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Flashcards in Digestion and Absorption Deck (37):
1

Name the 2 functional periods the body undergoes in providing energy for cellular activities.

Absorptive
Postabsorptive

2

What occurs during the absorptive state?

Ingested nutrients enter the blood from the GI tract. Some nutrients provide energy for the body and others are added to energy stores.

3

What occurs during the postabsorptive state?

The GI tract is empty of nutrients and the body's own stores must supply energy.

4

Name 3 important fatty acids we absorb.

Palmitic, stearic, oleic acid

5

Where does triglyceride digestion predominantly occur?

Small intestine

6

Where is lipase synthesised?

Pancreas.

7

Give the equation for the splitting of a triglyceride by lipase.

Triglyceride —> Monoglyceride + 2 Fatty acids

8

Name the process which converts lipids in ingested food to very small droplets.

Emulsification

9

Give 2 things that emulsification requires.

1. Mechanical disruption of large droplets into smaller droplets. Provided by motility of GI tract
2. Emulsifying agent: provided by phospholipids and bile salts. They prevent the aggregation of fat into larger droplets by repelling.

10

The coating of lipid with emulsifiers impairs the accessibility of lipase. How is this overcome?

Pancreas secretes colipase which binds onto the droplet as well as binding to lipase, holding it in place.

11

What are micelles?

Holding stations for lipids

12

In the small intestine, the fatty acids and monoglycerides are re-synthesised into triglycerides. In which organelles does this take place?

Smooth ER. The fat droplets are then pinched off in vesicles to the Golgi apparatus where they are modified to chylomicrons. The chylomicrons fuse with the plasma membrane and enter the interstitial fluid via exocytosis.

13

What do chylomicrons contain?

triglycerides, phospholipids, cholesterol and fat soluble vitamins

14

Give the sources of fatty acids for triglyceride synthesis.

1. Glucose that enters adipose tissue is broken down to provide building blocks for the synthesis of fatty acids
2. Glucose that is used in the liver to form VLDL triglycerides
3. Ingested triglycerides, transported in blood in chylomicrons and taken up by adipocytes

15

Where are vitamins A,D,E + K (fat soluble vitamins) absorbed?

Ileum

16

Where are vitamins C+B (water soluble vitamins) absorbed?

Jejunum

17

One exception of absorption is vitamin B-12. How is this absorbed?

Vitamin B-12 must first bind to intrinsic factor (secreted by parietal cells). Intrinsic factor bound to B-12 binds to epithelial cells in the lower ileum so it can be absorbed via endocytosis.

18

What is vitamin B-12 used for? What can a deficiency lead to?

Vitamin B-12 is needed for erythrocyte formation. Deficiency can lead to pernicious anaemia - usually caused by lack of intrinsic factor.

19

Where is protein mainly digested and absorbed?

Duodenum

20

How many amino acids can we not manufacture?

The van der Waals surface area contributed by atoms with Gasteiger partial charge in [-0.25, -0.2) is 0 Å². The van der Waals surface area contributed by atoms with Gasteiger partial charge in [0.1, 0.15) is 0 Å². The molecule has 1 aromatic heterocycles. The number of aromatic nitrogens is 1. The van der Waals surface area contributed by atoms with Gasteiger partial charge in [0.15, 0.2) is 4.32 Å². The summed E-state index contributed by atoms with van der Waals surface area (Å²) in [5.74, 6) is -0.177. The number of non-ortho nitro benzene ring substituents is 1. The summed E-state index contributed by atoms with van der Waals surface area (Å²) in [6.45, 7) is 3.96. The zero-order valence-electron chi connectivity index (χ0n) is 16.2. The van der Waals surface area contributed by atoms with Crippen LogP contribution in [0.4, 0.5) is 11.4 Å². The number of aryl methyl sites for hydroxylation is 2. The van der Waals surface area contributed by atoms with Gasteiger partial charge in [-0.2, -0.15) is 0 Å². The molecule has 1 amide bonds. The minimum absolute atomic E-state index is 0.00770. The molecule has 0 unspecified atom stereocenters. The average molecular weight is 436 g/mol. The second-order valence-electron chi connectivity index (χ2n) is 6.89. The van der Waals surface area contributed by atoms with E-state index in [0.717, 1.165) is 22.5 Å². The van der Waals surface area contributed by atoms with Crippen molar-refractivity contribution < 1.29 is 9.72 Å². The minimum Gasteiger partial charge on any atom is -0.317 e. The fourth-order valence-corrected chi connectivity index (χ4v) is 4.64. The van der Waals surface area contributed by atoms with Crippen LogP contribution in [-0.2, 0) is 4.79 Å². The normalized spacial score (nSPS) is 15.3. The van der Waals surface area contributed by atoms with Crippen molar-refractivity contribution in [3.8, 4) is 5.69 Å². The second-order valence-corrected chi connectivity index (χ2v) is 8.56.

8 - these are essential.

21

Amino acids exist as optical isomers. Which form is found in the proteins we use?

L-form

22

Give the peptide bond.

CONH (HN-C=O)

23

Describe the digestion of protein.

1. Begins in stomach. Pepsin cleaves peptide linkage to form fragments
2. In small intestine, fragments are further broken down by endopeptidases e.g. trypsin or exopeptidases e.g. carboxyl dipeptidases

24

Where is pepsinogen I found?

HCL secreting region (body) of stomach

25

Where is pepsinogen II found?

Pyloric region of stomach

26

What is the optimal PH for pepsin?

1.6-3.2, so its action is terminated on exit from stomach

27

Where does digestion and absorption of carbohydrates occur?

In duodenum

28

Name some important monosaccharides.

Glucose, fructose, galactose

29

Name some important disaccharides.

Lactose - beta linkage (those who are lactose intolerant do not have sufficient beta enzymes to break down lactose)

Sucrose - alpha linkage

30

Name some important polysaccharides.

Starch, glycogen

31

Which isomer of sugar molecules are utilised in metabolism?

D-isomers

32

Describe the linkage in glycogen.

Alpha 1,4 glycosidic bonds, alpha 1,6 glycosidic bonds

33

Describe the linkage in starch.

Majority alpha 1,4 glycosidic bonds, less alpha 1,6 bonds than glycogen

34

Describe how starch is digested.

1. Starch is degraded by ptyalin (alpha amylase) in the mouth. Ph=6.7
2. Small intestine is responsible for 95% of starch digestion. Here, pancreatic alpha amylase catalyses alpha1,4 bonds to form: maltose, maltotriose, glucose
3. These products are further digested by oligosaccharidases in the brush border of microvilli to form: maltase, lactase, sucrase
4. These products are further broken down to monosaccharides glucose, galactose and fructose.

35

Describe the absorption of carbohydrates and the products they are converted to.

1. Hexoses and pentoses are rapidly absorbed across the intestinal mucosa and drain into the hepatic portal vein
2. The carbohydrates enter the liver and they are converted to glucose
3. Liver also converts glucose to glycogen for storage
4. Liver converts some glucose into alpha-glycerol phosphate and fatty acids which are later used to synthesise triglycerides (occurs in hepatocytes as well as adipocytes).

36

What does VLDL stand for?

Very low density lipoproteins - contain more fat than protein an fat is less dense than protein

37

Where are bile salts reabsorbed in the GI tract?

Terminal ileum